The Years of Extermination: Nazi Germany and the Jews, 1939-1945|
by Saul Friedlander (Author)
From Publishers Weekly
Starred Review. In the second volume of his essential history of Nazi Germany
and the Jews, one of the great historians of the Holocaust provides a rich,
vivid depiction of Jewish life from France to Ukraine, Greece to Norway, in its
most tragic period, drawing especially on hundreds of diaries written by Jews
during their ordeal, depicting a world collapsing on its inhabitants, along with
the thousands of humiliating persecutions that Jews suffered on their way to
extermination. Friedlšnder also provides insightful discussions of the many
interpretive controversies that still surround the history of Nazi Germany. He
has been party to many of the debates, and he remains attuned to the most recent
historical research. Friedlšnder knows the bureaucratic workings of the Third
Reich as well as anyone, but refuses to see in that alone the explanation for
the Holocaust. Instead, he focuses largely on cultural and ideological factors.
He considers other factors, such as "the crisis of liberalism," but these were
not the essential motives for the Holocaust, which, Friedlšnder says, was driven
by sheer hatred of Jews, by "a redemptive anti-Semitism" espoused by Hitler, a
belief that Germans could thrive only through the utter destruction of Jews.
This is a masterful synthesis that draws on a lifetime of learning and research.
From The Washington Post's Book World/washingtonpost.com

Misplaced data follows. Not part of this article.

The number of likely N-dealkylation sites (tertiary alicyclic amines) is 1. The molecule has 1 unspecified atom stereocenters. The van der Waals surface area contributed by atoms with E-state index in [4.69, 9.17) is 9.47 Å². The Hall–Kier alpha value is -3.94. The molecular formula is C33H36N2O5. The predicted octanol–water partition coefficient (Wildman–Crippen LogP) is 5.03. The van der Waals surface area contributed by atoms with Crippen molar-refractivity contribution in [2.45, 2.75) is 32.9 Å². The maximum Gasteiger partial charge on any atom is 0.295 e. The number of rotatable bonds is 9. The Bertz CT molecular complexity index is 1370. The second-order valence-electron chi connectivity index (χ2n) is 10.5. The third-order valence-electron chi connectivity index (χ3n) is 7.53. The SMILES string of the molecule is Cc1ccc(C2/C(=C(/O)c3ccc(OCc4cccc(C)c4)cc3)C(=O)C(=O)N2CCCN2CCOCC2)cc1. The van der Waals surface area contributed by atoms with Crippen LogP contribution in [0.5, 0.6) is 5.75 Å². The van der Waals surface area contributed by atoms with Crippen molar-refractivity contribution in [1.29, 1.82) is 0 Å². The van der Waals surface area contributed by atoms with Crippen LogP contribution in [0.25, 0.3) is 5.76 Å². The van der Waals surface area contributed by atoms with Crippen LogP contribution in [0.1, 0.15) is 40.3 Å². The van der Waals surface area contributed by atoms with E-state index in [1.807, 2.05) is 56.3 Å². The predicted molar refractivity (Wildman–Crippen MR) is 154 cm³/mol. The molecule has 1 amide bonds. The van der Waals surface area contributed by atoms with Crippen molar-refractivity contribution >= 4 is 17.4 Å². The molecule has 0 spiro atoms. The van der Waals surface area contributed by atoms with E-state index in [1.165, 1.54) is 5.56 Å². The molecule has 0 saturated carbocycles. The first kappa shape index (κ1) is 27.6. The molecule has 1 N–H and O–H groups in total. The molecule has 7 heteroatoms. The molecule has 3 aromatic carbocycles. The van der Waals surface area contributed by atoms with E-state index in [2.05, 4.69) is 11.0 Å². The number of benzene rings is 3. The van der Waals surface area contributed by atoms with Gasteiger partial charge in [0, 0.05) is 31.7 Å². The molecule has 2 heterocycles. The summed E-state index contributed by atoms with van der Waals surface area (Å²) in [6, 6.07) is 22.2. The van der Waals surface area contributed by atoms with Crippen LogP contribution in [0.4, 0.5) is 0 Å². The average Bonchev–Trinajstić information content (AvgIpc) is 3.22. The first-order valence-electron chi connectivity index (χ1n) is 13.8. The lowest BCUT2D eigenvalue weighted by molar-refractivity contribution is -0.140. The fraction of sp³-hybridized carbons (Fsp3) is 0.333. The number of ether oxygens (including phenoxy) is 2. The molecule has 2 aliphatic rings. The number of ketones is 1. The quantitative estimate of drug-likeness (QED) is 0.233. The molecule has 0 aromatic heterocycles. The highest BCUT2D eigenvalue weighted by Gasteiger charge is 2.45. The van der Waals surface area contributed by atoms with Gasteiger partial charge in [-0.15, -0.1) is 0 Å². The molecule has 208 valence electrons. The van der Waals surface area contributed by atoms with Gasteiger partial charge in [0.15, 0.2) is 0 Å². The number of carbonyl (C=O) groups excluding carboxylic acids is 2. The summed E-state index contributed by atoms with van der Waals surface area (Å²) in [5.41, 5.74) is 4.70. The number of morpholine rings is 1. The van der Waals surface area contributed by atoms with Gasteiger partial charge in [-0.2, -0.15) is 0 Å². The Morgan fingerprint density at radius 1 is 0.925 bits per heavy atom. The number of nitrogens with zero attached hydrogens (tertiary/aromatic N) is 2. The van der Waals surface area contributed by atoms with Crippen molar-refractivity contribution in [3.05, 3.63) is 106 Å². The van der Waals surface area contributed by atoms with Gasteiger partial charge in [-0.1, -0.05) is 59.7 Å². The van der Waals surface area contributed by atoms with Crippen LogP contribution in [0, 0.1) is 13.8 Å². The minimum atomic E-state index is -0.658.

Reviewed by Daniel Jonah Goldhagen
Saul Friedlšnder, born in 1932, has now finished his magnum opus, the second
volume of his history of Nazi Germany and the Jews (the first, covering the
years 1933-1939, appeared in 1997). The Years of Extermination may prove to be
the last major general history of the Holocaust produced by a leading scholar
who lived under the Nazis. For this reason, and because it relies heavily on the
findings and perspectives of recent scholarship, it presents a kind of appraisal
of our understanding of the period.
Friedlšnder brings together a vast array of evidence -- including the Nazi
leadership's public and private pronouncements, the testimony of bystanders and
the testimony of victims -- to ground his basic contentions about two principal
concerns: how the decisions about the persecution of the Jews unfolded, and how
Germans and other Europeans reacted to that persecution. He does this through a
detailed chronological recounting of the events, in which he follows the thread
of the regime's anti-Jewish initiatives while repeatedly cutting to different
European countries for snapshots of their implementation.
The evidence is overwhelming, Friedlšnder shows, that anti-Semitism not only
motivated Hitler and the Nazi leadership in their persecution and extermination
of the Jews, but that it led Germans to accept and implement the regime's
policies, and most of the peoples of occupied Europe to aid or watch, with
little sympathy, the destruction of the Jews among them. Until a decade ago this
was generally denied by scholars, who, focusing almost exclusively on the Nazi
leadership and enamored of misleading structural and social psychological
theories, ignored the evidence from victims and perpetrators alike about the
pervasiveness of anti-Semitism.
Friedlšnder confirms that, while the Nazi leadership and many Germans wanted
desperately to rid their country and Europe of Jews, actual anti-Jewish policy
moved forward in a pragmatic, not entirely linear way -- from ghettoization and